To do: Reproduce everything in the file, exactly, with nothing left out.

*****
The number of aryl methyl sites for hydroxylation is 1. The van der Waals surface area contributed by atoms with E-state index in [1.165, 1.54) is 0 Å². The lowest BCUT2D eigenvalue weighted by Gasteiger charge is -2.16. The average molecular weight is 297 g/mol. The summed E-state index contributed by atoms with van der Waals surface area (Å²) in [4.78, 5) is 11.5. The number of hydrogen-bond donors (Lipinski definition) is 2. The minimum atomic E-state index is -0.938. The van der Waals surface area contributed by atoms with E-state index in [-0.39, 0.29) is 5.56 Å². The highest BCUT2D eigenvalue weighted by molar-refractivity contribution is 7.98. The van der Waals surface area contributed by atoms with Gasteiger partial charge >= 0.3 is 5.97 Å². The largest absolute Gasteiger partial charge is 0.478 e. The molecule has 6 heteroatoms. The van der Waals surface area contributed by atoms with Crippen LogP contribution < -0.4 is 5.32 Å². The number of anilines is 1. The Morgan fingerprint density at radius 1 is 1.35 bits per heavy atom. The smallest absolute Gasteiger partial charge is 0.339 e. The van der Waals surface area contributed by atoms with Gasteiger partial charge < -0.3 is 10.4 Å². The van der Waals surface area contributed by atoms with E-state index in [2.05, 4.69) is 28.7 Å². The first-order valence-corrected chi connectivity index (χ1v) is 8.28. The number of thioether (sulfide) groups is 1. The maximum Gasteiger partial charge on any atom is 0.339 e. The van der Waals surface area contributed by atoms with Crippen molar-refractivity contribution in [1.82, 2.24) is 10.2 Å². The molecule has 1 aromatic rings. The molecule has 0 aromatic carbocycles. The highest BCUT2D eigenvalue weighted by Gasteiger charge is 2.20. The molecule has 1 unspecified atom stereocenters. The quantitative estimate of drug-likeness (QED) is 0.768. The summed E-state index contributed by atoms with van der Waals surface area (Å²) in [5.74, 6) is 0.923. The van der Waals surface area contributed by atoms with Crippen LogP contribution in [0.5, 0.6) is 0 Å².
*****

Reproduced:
The number of aryl methyl sites for hydroxylation is 1. The van der Waals surface area contributed by atoms with E-state index in [1.165, 1.54) is 0 Å². The lowest BCUT2D eigenvalue weighted by Gasteiger charge is -2.16. The average molecular weight is 297 g/mol. The summed E-state index contributed by atoms with van der Waals surface area (Å²) in [4.78, 5) is 11.5. The number of hydrogen-bond donors (Lipinski definition) is 2. The minimum atomic E-state index is -0.938. The van der Waals surface area contributed by atoms with E-state index in [-0.39, 0.29) is 5.56 Å². The highest BCUT2D eigenvalue weighted by molar-refractivity contribution is 7.98. The van der Waals surface area contributed by atoms with Gasteiger partial charge >= 0.3 is 5.97 Å². The largest absolute Gasteiger partial charge is 0.478 e. The molecule has 6 heteroatoms. The van der Waals surface area contributed by atoms with Crippen LogP contribution < -0.4 is 5.32 Å². The number of anilines is 1. The Morgan fingerprint density at radius 1 is 1.35 bits per heavy atom. The smallest absolute Gasteiger partial charge is 0.339 e. The van der Waals surface area contributed by atoms with Gasteiger partial charge < -0.3 is 10.4 Å². The van der Waals surface area contributed by atoms with E-state index in [2.05, 4.69) is 28.7 Å². The first-order valence-corrected chi connectivity index (χ1v) is 8.28. The number of thioether (sulfide) groups is 1. The maximum Gasteiger partial charge on any atom is 0.339 e. The van der Waals surface area contributed by atoms with Crippen molar-refractivity contribution in [1.82, 2.24) is 10.2 Å². The molecule has 1 aromatic rings. The molecule has 0 aromatic carbocycles. The highest BCUT2D eigenvalue weighted by Gasteiger charge is 2.20. The molecule has 1 unspecified atom stereocenters. The quantitative estimate of drug-likeness (QED) is 0.768. The summed E-state index contributed by atoms with van der Waals surface area (Å²) in [5.74, 6) is 0.923. The van der Waals surface area contributed by atoms with Crippen LogP contribution in [0.5, 0.6) is 0 Å².